Last modified: 2017-05-22 by ivan sache
Keywords: tahaa |
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Flag of Tahaa - Image by Olivier Touzeau, 17 February 2017
Quoting the website of the Presidency of French Polynesia (page no longer online):
Located 230 kilometers (143 miles) west of Tahiti in the Leeward Islands, Tahaa shares the same lagoon as the island of Raiatea. Tahaa, with an area of 88 square kilometers (34 sq. miles), has a circular shape, but the large Faaaha, Haamene, Apu and Hurepiti Bays indent its coastline.
Due to its off-the-beaten path location in terms of shipping routes and the centers of activity, Tahaa hardly developed any productive activities other than farming and fishing. In 1983, 457 out of 785 persons with employment were classified in the primary sector. Copra and vegetable crop harvesting have since been added along with the reforestation of more than 700 hectares (1,730 acres) of the island's slopes and a rapid growth in growing of vanilla.
The narrowness of the plains and the relative dryness of the west coast probably explain the big archeological discoveries made along the east coast. Among the 44 sites, 125 structures have been identified, with some located underwater in the lagoon. This is explained by the sinking of the island, which has led to the immersion of the embankments created by the ancient Polynesians using landfill to wide a narrow coastal plain.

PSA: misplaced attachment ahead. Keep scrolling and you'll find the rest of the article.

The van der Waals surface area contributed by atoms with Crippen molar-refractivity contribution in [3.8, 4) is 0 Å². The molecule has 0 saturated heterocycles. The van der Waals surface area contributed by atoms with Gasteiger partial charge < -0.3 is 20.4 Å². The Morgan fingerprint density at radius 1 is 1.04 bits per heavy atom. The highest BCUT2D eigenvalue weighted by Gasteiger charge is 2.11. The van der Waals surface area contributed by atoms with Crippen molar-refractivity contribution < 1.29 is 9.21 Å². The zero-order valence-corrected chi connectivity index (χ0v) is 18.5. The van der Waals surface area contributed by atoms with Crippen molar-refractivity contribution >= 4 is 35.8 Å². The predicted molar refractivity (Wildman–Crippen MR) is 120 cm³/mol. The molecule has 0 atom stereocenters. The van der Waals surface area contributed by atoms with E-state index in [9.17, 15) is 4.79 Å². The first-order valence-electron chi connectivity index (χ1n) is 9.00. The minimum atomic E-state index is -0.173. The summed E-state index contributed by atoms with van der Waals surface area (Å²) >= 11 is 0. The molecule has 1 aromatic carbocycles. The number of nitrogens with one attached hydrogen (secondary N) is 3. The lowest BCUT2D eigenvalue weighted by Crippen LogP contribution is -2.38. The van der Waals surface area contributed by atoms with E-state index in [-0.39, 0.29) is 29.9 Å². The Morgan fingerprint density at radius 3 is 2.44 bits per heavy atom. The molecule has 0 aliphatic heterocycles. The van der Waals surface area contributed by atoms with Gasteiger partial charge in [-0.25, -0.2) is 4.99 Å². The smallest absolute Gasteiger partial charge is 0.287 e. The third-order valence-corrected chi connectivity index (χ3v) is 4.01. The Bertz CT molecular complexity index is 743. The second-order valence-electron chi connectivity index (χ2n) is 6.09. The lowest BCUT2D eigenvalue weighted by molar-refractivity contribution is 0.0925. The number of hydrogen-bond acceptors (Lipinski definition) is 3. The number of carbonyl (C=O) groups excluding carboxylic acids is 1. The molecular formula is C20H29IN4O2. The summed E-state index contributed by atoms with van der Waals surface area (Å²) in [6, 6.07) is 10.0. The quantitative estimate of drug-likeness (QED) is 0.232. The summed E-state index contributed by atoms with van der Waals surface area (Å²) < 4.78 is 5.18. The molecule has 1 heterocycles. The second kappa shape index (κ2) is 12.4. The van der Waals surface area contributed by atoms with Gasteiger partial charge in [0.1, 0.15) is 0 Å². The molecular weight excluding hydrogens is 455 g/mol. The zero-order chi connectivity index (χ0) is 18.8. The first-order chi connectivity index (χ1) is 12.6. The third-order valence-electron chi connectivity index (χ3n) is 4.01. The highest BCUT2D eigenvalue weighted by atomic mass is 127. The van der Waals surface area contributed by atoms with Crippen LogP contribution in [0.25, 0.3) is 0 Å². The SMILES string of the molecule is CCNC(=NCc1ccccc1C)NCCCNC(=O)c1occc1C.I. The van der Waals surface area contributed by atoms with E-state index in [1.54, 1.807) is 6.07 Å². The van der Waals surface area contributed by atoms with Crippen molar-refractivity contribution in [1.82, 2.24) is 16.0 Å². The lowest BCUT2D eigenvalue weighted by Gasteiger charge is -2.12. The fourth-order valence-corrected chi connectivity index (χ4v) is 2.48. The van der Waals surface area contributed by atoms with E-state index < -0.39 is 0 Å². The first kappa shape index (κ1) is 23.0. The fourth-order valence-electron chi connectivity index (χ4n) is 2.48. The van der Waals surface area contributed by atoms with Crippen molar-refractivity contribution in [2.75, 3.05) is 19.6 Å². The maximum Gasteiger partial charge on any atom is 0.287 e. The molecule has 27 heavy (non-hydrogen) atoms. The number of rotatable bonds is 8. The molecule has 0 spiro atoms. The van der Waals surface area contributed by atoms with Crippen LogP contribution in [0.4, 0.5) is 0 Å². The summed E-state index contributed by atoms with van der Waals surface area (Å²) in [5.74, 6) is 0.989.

During the 18th and 19th centuries Tahaa became the object of rivalries between the kings of Bora Bora and Raiatea. Tahaa was conquered in 1770 by King Tapoa I of Bora Bora, but was taken away by Tamatoa III in 1818.
On a political level, the Jarnac agreement signed by England and France in 1847 guaranteed independence for the Leeward Islands. Tahaa also obtained a certain autonomy from Raiatea following general revolt by the tribal chiefs against the tyranny of Tamatoa V. Tahaa was annexed by France in 1888, but that did not officially take place until 1897 after a war among the Windward Islands.
Ivan Sache, 22 August 2005
The flag of Tahaa used during the futsal competition of the 6th Islands' Festival (April 2014; photos) is dark green with a brown map of the island superimposed with a white vanilla flower and "COMMUNE DE TAHAA" (Municipality of Taha), in light green letters, above.
Juan Manuel Gabino Villascán, Daniel Lundberg, Pascal Vagnat & Olivier Touzeau, 19 February 2017